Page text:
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Arland O. Fiske: Rasmus B. Anderson and King Frederick’s pipe

Rasmus B. Anderson (1846-1936) was proud of his pipe. It once had belonged to Denmark’s King Frederick VII. Anderson’s story, however, is a proud chapter in Scandinavian-American heritage, even without the pipe.

Born in Koshkong, a short distance south of Madison, it was one of the two earliest Norwegian settlements in Wisconsin. His father had owned a small trading vessel in southwest Norway. He was a born rebel. Besides being a Quaker, something frowned upon in Norway, he helped to promote “America Fever.”

Rasmus’ mother was from a prominent military family, as her name, Von Krogh, might indicate. Her granduncle was the commander of the Norwegian armies. His German name is a reminder that Danes and Germans usually held posts of importance in Norway. People of Norwegian ancestry were not considered capable of high positions by the government in Copenhagen. When she married a Norwegian peasant, there was nothing to do but go to America.

Rasmus was only 4 years old when his father died of cholera, which descended like a plague in those days. His mother was a cousin of Mrs. A. C. Preus, the wife of a pioneer pastor in Koshkonong. Through her influence, young Rasmus entered the first class at Luther College (1861) when it opened at “Half Way Creek Academy” in Wisconsin. The school had a Spartan beginning. The parsonage served as the campus. A boy’s school, the students slept, dressed, wrote, recited and visited in one upstairs room.

Humble beginnings need not be a limiting factor for a person’s growth and development. There are many of us who received our early education in a one-room country school. It was there Rasmus began the study of languages, math, history, literature and other courses that were to prepare him to become the first Scandinavian in America to be appointed to a diplomatic office. He became ambassador to Denmark in 1885. He was also a distinguished professor at the University of Wisconsin.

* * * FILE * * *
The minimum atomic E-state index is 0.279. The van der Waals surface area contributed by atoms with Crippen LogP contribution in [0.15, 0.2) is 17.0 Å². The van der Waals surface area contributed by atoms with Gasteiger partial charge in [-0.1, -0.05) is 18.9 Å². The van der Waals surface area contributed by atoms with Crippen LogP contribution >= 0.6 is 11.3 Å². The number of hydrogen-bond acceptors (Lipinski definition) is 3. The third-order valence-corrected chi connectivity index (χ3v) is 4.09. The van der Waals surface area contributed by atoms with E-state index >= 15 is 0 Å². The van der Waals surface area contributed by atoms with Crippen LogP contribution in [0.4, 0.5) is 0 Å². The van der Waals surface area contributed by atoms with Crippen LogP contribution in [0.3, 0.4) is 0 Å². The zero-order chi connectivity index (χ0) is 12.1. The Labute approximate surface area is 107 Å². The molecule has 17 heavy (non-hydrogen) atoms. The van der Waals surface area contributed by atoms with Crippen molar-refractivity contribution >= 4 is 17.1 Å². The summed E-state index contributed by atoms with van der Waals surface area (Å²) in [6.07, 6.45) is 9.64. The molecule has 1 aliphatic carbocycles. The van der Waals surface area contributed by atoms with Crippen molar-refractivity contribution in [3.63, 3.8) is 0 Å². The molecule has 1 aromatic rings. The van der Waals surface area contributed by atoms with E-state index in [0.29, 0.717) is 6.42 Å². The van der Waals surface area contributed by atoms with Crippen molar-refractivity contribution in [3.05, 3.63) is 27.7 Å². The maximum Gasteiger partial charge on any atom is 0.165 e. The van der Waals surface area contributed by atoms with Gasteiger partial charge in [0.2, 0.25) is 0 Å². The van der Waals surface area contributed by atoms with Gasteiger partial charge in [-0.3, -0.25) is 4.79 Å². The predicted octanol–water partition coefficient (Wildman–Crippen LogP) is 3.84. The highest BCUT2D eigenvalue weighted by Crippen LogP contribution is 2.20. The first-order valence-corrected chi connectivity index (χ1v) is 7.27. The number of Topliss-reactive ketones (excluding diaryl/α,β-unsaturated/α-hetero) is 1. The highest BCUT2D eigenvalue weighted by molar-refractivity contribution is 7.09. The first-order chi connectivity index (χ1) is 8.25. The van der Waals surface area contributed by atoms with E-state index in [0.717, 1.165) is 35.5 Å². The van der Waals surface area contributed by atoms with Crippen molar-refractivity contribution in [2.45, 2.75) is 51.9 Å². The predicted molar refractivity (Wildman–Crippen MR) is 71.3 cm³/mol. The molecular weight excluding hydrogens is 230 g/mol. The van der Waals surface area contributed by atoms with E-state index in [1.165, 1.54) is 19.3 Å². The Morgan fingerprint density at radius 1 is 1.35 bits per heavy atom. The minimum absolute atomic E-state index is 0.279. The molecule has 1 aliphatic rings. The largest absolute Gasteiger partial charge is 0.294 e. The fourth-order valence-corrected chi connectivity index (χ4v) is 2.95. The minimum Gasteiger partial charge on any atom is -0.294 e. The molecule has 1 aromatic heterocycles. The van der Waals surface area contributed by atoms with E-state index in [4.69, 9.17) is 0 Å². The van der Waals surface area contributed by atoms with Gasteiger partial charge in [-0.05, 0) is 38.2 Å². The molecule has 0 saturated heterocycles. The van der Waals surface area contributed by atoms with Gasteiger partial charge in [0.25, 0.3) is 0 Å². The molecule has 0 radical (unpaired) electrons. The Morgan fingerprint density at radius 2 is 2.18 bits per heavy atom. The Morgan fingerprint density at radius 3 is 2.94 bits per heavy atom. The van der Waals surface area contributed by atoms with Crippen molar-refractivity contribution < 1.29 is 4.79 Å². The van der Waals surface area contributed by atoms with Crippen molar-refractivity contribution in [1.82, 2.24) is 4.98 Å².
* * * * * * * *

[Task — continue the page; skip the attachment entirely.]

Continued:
While in Copenhagen, Anderson became a friend with a Jewish writer named Adler, who had bought the pipe at an auction that once belonged to King Frederick VII. When he was about to return to America, Adler gave it to him as a present.

How did the pipe come to be sold? Usually these things are kept as mementos and put in museums. King Frederick VII had expected to become Norway’s first king after the constitution was signed May 17, 1814. But the British forced the Danish king to sign Norway over to the king of Sweden after the Napoleonic wars on Jan. 14, 1814 at the Treaty of Kiel. Denmark had reluctantly sided with Napoleon, under military threat from France. So Christian Frederick had to return to Denmark and wait his turn to become king there. He did one remarkable thing. He used his absolute power to give Denmark a constitution in 1858, like the one he helped Norway to obtain. It surprised people he would give up power because Danish kings ruled without a constitution.

The royal family was not pleased when he married a dressmaker. She had all the qualifications to be a queen, except bloodline. It was a happy marriage. When they died, the government got its revenge. Their possessions were sold at a public auction, soiled by the hands of a commoner,

Anderson understood the royal snub, since his mother had also fallen from favor by marrying below her class. So when a good friend came to visit Anderson, he’d hand him the royal pipe and say, “Take a puff and be a king.”

An excellent biography of Anderson entitled “Rasmus B. Anderson,” was written by the late professor Lloyd Hustvedt of St. Olaf College and is available from the Norwegian-American historical Association at St. Olaf College, Northfield, Minnesota.

Next week: Jens Hanson and the Vatican Library.

— Arland Fiske, a retired Lutheran minister who previously lived in Laporte and now lives in Texas, is the author of 10 books on Scandinavian themes.